And some people something like a hot? Nobody saw this enthusiasm for tromp among the rural white working class in the Midwest coming, but the reality is best I can tell going over. My notes is that we did see that coming and that what people thought was going to happen is that it was can be offset by a turn against tramp in the suburbs and, of course, was conceived in Michigan. They dont have cities metro areas that are as big as Washington DC, but Detroit from a walkie. Those aren't nothing fried like a lot of people live in those said is, and then a lot of people live in the suburbs of those cities. All states. The majority of the land area is were all, but the majority of the people live in the suburbs and one things we saw that there was this big shift. Hilary in some suburbs
the suburbs of Washington DC, also in the suburbs of Dallas, in the suburbs of New York in the suburbs of LOS Angeles. But it didn't really. He had been in that strong way in the suburbs of some of these smaller cities and more midwestern cities and an interesting question if Tom Pad ever performed expectations as president right, I think we would say clearly that switch is not going to happen in the midwestern supper. Swayed people had highlighted doubts about trumpets as president, in their very visible in the exit polls, even in states that he won, but from has set those doubts aside prove a rating is now four points higher than it was we say. Ok, you know people some people caught some people. Didn't love trump, took a risk on him and now they're pleased. Lucy is the opposite write. His approval ratings are lower than they previously were
and he has not altered the behaviour that people had doubts about. So I think in some ways of potentially decisive question for twenty eighteen is gonna, be like. Does that drop in the polls represent a turning of the midwestern suburbs in the same kind of way that we already saw in the more coastal ones right where people are saying this guy? It seems like he doesn't know what he's doing or is the feeling more lie? Fine, I mean I know one one person who I have almost no anecdotes about Americans will emerge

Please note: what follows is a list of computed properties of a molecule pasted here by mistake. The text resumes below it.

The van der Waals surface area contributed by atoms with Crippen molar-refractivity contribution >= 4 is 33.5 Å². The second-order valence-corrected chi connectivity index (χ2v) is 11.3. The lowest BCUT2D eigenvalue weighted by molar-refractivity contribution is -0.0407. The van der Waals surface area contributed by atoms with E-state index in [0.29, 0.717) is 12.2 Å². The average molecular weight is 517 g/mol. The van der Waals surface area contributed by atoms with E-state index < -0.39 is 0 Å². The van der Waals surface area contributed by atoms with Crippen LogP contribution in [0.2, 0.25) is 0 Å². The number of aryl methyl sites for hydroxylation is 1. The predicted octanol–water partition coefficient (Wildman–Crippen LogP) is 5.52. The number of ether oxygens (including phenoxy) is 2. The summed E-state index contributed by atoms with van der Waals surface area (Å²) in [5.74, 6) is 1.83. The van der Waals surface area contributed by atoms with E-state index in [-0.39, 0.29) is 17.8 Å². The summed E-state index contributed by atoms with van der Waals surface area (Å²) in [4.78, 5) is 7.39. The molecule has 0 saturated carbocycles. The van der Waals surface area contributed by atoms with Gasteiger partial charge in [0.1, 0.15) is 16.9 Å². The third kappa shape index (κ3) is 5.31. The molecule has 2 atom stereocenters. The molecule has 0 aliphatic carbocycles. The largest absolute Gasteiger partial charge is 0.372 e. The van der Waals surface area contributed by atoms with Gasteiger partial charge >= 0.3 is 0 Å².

and that one will American, who I spoke to told me that he had voted for tromp somewhat reluctantly, because he seemed like an unstable maniac, but now here was six months later and this economic disaster and the trade wars and all this stuff, the Democrats said was gonna happen. None of it happened. Everything was fine in America. It's true that trumped as bad tweets, but, like fundamentally like there's, no reason you shouldn't back home I thought that guy was making some like that. That is a reason for position to me much more reasonable than the positions often outlined in these trunk country stories, but by brought a waiting numbers. It seems like not that many people have that feeling. Well what. We want to bring up also is there another candidate in the twenty? Sixteen election named Hillary Clinton, who is- no longer on the ballot, despite Fox NEWS and and the president's